spent such a short time at the bank is seen as a big handicap, but his role as Flaherty’s righthand man could more than make up for that. He’s charismatic and capable. And the Harper government has shown it isn’t above unorthodox political appointments. For instance, the government went outside the Royal Canadian Mounted Police to pick William Elliott, a federal civil servant, to become the force’s new commissioner. Flaherty’s voice at the table could be a major boost to Carney.
Whoever comes out on top in the race to replace Dodge, no one expects a dramatic shift as far as the task of battling inflation is concerned. There is research underway within the bank that’s looking at revising how inflation targets are set, and some candidates may be more inclined than others to make changes. But that’s not likely, say observers, because the current approach has worked so well. The question of who becomes the next governor is more a matter of optics than substantive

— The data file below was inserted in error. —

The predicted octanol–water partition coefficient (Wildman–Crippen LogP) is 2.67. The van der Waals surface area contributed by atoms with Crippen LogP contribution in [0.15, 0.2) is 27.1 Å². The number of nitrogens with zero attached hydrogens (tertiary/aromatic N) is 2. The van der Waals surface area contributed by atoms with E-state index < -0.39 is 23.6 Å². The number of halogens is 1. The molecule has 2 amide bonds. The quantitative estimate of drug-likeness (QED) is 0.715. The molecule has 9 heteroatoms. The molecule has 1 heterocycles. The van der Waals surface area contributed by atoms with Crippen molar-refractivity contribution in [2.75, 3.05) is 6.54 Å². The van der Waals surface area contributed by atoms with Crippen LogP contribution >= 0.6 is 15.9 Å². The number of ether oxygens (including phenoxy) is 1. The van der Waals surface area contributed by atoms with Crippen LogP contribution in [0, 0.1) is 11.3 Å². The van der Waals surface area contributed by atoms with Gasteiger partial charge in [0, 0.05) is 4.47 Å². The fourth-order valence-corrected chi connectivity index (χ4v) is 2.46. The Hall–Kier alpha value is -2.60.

reform. “There’s a lot of confidence that whoever is chosen will carry on that mantra,” says Derek Burleton, a senior economist with TD Economics in Toronto.
What matters far more is how the new governor handles financial crises, like the one infecting markets right now. Should world markets continue to deteriorate, it could prove to be a baptism by fire. The actions he takes and signals he sends early on in his term could have profound implications—just ask U.S. Federal Reserve chairman Ben Bernanke, whose performance has been under the microscope throughout the current upheaval. The meltdown that started among high-risk borrowers in America’s mortgage industry has since spread to other debt sectors, while stock markets have been caught in the downdraft, too. In the U.S., it’s expected the Fed will bail
out the markets by lowering interest rates, but it’s not clear that will be enough to stave off a slowdown. The worry here is the U.S. economy could slow down, and drag down Canada with it.